So, I got in the car, and if I could be completely honest with you, I was dumbfounded. I was thinking, “Have I just missed it completely?” Then, I was reminded of something that I want to reiterate to you. I want to reiterate that I believe in you. I believe in the people of God, and I believe in the power of Christ at work in the people of God. I believe that when the people of God rise up, equipped and enabled and empowered to make the gospel known and impact the world for the glory of Christ, the results we will see are much greater than if it were all dependent on me. It’s one thing for me to be equipped, enabled and empowered to proclaim the Word and lead people to Christ. It’s a whole other ballgame when the thousands of people who worship here are equipped, enabled, and empowered to go out this week and make an impact on this world for the glory of Christ. So, the success of our church is based, is staked on men and women in this church taking responsibility for the opportunity and mission we have to make disciples of all nations, and I’m praying that God would use His people to show that it is people, not programs or performances, that are God’s method for winning the world to Himself.

So, that’s the course purpose; that’s the driving purpose behind the course. Next, these are the course objectives. This is the takeaway. You go through this course over the next six weeks, then at the end of this course, you will have a holistic understanding of the salvation that God has given to us. We will also have a greater awareness of how the gospel relates to different cultures in the world. Here’s the main takeaway: As a result, we will all be able to share our story and the gospel story in any context as we join with God in the work of making disciples of all nations.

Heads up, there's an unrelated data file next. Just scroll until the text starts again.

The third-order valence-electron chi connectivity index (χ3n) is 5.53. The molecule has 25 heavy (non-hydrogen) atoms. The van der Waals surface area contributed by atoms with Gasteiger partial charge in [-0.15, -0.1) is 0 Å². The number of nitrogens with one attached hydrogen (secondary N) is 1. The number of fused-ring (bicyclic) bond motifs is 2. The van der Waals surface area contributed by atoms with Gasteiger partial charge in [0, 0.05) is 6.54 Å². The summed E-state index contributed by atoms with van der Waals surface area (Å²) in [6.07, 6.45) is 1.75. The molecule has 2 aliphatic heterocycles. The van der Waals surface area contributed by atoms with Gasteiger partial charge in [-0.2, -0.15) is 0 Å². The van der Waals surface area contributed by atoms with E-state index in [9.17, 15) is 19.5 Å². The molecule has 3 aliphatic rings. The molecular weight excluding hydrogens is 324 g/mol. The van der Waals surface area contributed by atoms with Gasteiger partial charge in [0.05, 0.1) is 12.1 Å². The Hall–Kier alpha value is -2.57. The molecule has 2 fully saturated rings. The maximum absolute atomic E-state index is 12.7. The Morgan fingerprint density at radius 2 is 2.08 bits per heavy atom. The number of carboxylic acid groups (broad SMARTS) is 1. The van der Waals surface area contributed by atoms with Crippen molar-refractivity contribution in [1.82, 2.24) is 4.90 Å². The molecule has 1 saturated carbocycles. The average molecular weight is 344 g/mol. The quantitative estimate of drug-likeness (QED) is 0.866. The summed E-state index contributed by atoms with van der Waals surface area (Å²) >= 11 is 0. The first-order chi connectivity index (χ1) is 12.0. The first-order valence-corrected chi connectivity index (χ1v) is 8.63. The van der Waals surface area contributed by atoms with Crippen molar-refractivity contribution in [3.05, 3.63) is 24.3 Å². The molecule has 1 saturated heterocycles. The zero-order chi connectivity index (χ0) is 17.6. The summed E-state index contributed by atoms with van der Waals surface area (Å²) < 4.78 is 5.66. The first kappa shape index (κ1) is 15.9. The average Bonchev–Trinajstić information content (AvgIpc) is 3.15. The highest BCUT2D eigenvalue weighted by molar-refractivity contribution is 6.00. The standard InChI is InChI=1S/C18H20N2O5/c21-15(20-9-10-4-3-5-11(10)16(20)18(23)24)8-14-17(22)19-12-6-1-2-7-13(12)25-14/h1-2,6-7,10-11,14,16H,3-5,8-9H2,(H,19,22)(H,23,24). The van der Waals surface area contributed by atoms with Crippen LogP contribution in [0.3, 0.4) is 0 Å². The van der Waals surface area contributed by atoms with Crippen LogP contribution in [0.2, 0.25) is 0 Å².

Now, that last sentence, we stick through this thing, and we work hard over the next six weeks, we are going to be there. So, you walk with me through this, and we will be there, able to share our story and the gospel story in any context we find ourselves in, joining God in the work of making disciples of all nations.

Now, here’s the outline; here’s where we are going over the next six weeks. First, we will examine the consequences of sin in Genesis 3 and understand how our story fits into God’s overall story of salvation. That is what we will do in this message. Week Two: We will explore Jesus’ approach to bringing the Father’s salvation to the world and consider the implications of how we, too, can be involved in God’s work just like Jesus was. Week Three: We’ll see how the gospel makes the guilty innocent before God and learn how to share the gospel in guilt-based cultures. That may not make a lot of sense right now, but that’s where the cross-cultural component is going to come in. We’re going to begin to think about how we can share the gospel, not only in our culture, but in other cultures. 

Week Four: We’ll see how the gospel provides the power to overcome fear of God and learn how to share the gospel in fear-based cultures. Week Five: See how the gospel brings honor to all who have shame before God and learn to share the gospel in shame-based cultures. Then, Week Six will culminate everything, as we see that God has designed to use us to display His power and His glory in leading people to Christ.